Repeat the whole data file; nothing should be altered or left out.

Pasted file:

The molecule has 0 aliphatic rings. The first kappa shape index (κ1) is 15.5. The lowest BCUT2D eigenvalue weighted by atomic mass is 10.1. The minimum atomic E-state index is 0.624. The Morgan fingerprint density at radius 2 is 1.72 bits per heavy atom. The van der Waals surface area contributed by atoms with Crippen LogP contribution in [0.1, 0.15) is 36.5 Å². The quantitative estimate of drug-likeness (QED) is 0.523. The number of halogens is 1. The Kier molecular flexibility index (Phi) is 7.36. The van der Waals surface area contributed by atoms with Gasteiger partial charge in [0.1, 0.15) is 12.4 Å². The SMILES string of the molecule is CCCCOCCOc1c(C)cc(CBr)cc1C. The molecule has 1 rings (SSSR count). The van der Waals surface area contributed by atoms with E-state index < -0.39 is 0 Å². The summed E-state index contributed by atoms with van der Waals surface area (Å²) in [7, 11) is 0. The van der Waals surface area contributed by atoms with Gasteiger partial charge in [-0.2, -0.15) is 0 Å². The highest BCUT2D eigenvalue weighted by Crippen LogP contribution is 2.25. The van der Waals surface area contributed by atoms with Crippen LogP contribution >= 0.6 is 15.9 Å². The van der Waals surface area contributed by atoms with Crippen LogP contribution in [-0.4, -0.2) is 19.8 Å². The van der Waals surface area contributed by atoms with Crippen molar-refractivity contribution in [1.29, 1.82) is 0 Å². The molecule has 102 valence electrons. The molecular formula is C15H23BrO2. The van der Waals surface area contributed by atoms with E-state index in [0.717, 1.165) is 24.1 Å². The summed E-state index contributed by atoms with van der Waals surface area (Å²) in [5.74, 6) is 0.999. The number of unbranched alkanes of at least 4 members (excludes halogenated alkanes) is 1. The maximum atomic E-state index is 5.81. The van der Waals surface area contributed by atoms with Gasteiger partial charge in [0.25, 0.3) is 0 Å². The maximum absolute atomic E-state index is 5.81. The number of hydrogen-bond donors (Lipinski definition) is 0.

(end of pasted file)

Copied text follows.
The molecule has 0 aliphatic rings. The first kappa shape index (κ1) is 15.5. The lowest BCUT2D eigenvalue weighted by atomic mass is 10.1. The minimum atomic E-state index is 0.624. The Morgan fingerprint density at radius 2 is 1.72 bits per heavy atom. The van der Waals surface area contributed by atoms with Crippen LogP contribution in [0.1, 0.15) is 36.5 Å². The quantitative estimate of drug-likeness (QED) is 0.523. The number of halogens is 1. The Kier molecular flexibility index (Phi) is 7.36. The van der Waals surface area contributed by atoms with Gasteiger partial charge in [0.1, 0.15) is 12.4 Å². The SMILES string of the molecule is CCCCOCCOc1c(C)cc(CBr)cc1C. The molecule has 1 rings (SSSR count). The van der Waals surface area contributed by atoms with E-state index < -0.39 is 0 Å². The summed E-state index contributed by atoms with van der Waals surface area (Å²) in [7, 11) is 0. The van der Waals surface area contributed by atoms with Gasteiger partial charge in [-0.2, -0.15) is 0 Å². The highest BCUT2D eigenvalue weighted by Crippen LogP contribution is 2.25. The van der Waals surface area contributed by atoms with Crippen LogP contribution >= 0.6 is 15.9 Å². The van der Waals surface area contributed by atoms with Crippen LogP contribution in [-0.4, -0.2) is 19.8 Å². The van der Waals surface area contributed by atoms with Crippen molar-refractivity contribution in [1.29, 1.82) is 0 Å². The molecule has 102 valence electrons. The molecular formula is C15H23BrO2. The van der Waals surface area contributed by atoms with E-state index in [0.717, 1.165) is 24.1 Å². The summed E-state index contributed by atoms with van der Waals surface area (Å²) in [5.74, 6) is 0.999. The number of unbranched alkanes of at least 4 members (excludes halogenated alkanes) is 1. The maximum atomic E-state index is 5.81. The van der Waals surface area contributed by atoms with Gasteiger partial charge in [0.25, 0.3) is 0 Å². The maximum absolute atomic E-state index is 5.81. The number of hydrogen-bond donors (Lipinski definition) is 0.